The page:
SEOUL, South Korea – As North Korea prepares for a massive parade Sunday featuring thousands of goose-stepping soldiers and lots of scary-looking missiles, some potentially capable of reaching the U.S. mainland, worry is rising in South Korea that a tentative, hard-won detente is starting to slip away.
An authoritarian nation obsessed with big milestones, North Korea will use the celebration for the 70th anniversary of its national founding to glorify Kim Jong Un as a leader who's standing up for a powerful nation surrounded by enemies.
Kim will also welcome a delegate from his most important ally, senior Chinese official Li Zhanshu, the third-ranking official of the country's ruling party and head of its rubberstamp parliament, whose presence at the parade would underscore Beijing's important status in international efforts to solve the nuclear crisis.
That's a role South Korean President Moon Jae-in covets, and one of several reasons why the pressure will be intense when he travels to North Korea later this month to meet with Kim.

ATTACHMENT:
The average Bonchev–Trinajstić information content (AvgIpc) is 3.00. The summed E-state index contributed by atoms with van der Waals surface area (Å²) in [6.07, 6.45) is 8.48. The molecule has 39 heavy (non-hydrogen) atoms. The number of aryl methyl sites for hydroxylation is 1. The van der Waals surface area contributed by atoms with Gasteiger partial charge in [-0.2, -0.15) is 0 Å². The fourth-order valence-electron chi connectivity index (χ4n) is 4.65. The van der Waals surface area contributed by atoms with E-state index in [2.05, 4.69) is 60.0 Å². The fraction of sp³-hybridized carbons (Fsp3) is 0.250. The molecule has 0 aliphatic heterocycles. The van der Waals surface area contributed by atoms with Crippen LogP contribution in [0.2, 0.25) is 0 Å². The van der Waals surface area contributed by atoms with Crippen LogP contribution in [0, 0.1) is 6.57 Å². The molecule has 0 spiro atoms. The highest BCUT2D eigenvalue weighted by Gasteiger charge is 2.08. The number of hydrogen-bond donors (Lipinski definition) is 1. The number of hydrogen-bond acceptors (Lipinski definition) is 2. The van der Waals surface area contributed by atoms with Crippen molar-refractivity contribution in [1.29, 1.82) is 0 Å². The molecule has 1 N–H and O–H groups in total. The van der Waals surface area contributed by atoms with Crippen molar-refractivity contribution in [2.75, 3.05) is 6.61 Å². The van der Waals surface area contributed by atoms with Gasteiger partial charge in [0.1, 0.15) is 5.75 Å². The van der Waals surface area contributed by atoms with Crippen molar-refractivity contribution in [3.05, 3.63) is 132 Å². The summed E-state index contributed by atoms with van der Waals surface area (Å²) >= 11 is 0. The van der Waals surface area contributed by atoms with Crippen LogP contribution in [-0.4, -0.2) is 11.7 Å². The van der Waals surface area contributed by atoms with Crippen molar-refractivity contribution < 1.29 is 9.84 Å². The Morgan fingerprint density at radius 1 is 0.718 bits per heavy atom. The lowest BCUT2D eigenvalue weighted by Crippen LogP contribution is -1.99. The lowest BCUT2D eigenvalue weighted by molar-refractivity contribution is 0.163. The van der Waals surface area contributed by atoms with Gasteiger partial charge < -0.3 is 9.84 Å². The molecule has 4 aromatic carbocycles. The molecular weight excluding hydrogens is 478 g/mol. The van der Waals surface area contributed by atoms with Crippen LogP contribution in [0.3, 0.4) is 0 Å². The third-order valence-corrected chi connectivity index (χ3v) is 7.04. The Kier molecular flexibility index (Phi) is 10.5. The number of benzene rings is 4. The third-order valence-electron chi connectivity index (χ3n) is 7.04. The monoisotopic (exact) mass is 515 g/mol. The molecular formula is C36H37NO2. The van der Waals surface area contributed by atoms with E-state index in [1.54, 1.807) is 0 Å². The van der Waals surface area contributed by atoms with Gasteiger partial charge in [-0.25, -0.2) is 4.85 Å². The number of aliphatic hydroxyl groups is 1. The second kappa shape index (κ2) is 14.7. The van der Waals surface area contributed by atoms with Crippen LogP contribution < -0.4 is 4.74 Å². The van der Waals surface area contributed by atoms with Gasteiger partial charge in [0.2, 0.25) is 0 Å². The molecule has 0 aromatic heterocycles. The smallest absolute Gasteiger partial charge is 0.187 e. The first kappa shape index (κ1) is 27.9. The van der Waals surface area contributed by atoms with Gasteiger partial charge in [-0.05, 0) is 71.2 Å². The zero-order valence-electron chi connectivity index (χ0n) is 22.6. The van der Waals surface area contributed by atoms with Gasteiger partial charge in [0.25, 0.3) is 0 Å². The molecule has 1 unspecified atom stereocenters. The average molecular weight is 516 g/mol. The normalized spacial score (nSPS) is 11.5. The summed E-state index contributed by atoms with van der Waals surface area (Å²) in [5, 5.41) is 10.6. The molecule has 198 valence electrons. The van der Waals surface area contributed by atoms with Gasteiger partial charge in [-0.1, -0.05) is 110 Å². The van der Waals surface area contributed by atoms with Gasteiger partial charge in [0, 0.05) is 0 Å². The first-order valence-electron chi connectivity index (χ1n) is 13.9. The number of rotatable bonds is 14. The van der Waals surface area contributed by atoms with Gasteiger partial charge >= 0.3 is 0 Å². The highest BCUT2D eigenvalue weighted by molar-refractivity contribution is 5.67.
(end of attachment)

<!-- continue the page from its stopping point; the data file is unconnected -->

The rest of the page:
Moon, who previously held summits with Kim in April and May, will arrive in Pyongyang with dual goals: speeding up inter-Korean engagement and breaking an impasse in nuclear negotiations between North Korea and the United States.
It won't be easy.
The current stalemate between Washington and Pyongyang has raised fundamental questions about Kim's supposed willingness to abandon his nukes, questions that were initially brushed aside amid the soaring, and so far largely empty, rhetoric surrounding a June summit between Kim and President Donald Trump that saw very little substance in its wake.
If Moon fails at his upcoming meeting with Kim, he may face a serious political dilemma: whether to continue to engage the North or join another U.S.-led high-pressure campaign against Pyongyang.
"It's worth the gamble for Moon to make bold demands to try to get North Korea back on track in nuclear negotiations with the United States, but current signs indicate the North won't budge," said Choi Kang, vice president of Seoul's Asan Institute for Policy Studies.
ENDING THE WAR
Declaring a formal end to the 1950-53 Korean War, which was stopped with an armistice that left the Korean Peninsula still technically at war, has been a major point of contention between Washington and Pyongyang and will almost certainly be discussed by Moon and Kim during their summit.